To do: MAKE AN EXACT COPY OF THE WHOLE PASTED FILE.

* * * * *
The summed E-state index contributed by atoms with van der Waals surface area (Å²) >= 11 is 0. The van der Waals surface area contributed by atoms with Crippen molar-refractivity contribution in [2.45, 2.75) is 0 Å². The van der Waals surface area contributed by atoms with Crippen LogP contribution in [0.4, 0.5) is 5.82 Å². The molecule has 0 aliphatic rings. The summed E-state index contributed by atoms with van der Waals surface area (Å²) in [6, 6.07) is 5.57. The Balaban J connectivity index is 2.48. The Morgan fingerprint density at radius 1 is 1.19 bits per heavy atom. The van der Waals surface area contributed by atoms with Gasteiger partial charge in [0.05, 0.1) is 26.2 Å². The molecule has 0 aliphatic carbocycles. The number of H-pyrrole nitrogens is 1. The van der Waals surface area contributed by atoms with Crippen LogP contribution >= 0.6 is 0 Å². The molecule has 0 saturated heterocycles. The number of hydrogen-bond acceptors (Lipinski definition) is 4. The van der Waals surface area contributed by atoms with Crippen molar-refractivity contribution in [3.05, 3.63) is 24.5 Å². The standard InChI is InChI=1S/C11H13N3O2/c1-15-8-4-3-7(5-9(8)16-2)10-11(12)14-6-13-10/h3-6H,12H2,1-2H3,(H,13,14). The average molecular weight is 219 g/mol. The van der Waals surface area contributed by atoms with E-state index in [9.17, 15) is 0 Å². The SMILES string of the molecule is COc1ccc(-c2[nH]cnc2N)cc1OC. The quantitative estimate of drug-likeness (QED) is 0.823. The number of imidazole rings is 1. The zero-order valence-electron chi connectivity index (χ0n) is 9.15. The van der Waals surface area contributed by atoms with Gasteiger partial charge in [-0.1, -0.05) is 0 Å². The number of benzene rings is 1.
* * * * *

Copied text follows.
The summed E-state index contributed by atoms with van der Waals surface area (Å²) >= 11 is 0. The van der Waals surface area contributed by atoms with Crippen molar-refractivity contribution in [2.45, 2.75) is 0 Å². The van der Waals surface area contributed by atoms with Crippen LogP contribution in [0.4, 0.5) is 5.82 Å². The molecule has 0 aliphatic rings. The summed E-state index contributed by atoms with van der Waals surface area (Å²) in [6, 6.07) is 5.57. The Balaban J connectivity index is 2.48. The Morgan fingerprint density at radius 1 is 1.19 bits per heavy atom. The van der Waals surface area contributed by atoms with Gasteiger partial charge in [0.05, 0.1) is 26.2 Å². The molecule has 0 aliphatic carbocycles. The number of H-pyrrole nitrogens is 1. The van der Waals surface area contributed by atoms with Crippen LogP contribution >= 0.6 is 0 Å². The molecule has 0 saturated heterocycles. The number of hydrogen-bond acceptors (Lipinski definition) is 4. The van der Waals surface area contributed by atoms with Crippen molar-refractivity contribution in [3.05, 3.63) is 24.5 Å². The standard InChI is InChI=1S/C11H13N3O2/c1-15-8-4-3-7(5-9(8)16-2)10-11(12)14-6-13-10/h3-6H,12H2,1-2H3,(H,13,14). The average molecular weight is 219 g/mol. The van der Waals surface area contributed by atoms with E-state index in [9.17, 15) is 0 Å². The SMILES string of the molecule is COc1ccc(-c2[nH]cnc2N)cc1OC. The quantitative estimate of drug-likeness (QED) is 0.823. The number of imidazole rings is 1. The zero-order valence-electron chi connectivity index (χ0n) is 9.15. The van der Waals surface area contributed by atoms with Gasteiger partial charge in [-0.1, -0.05) is 0 Å². The number of benzene rings is 1.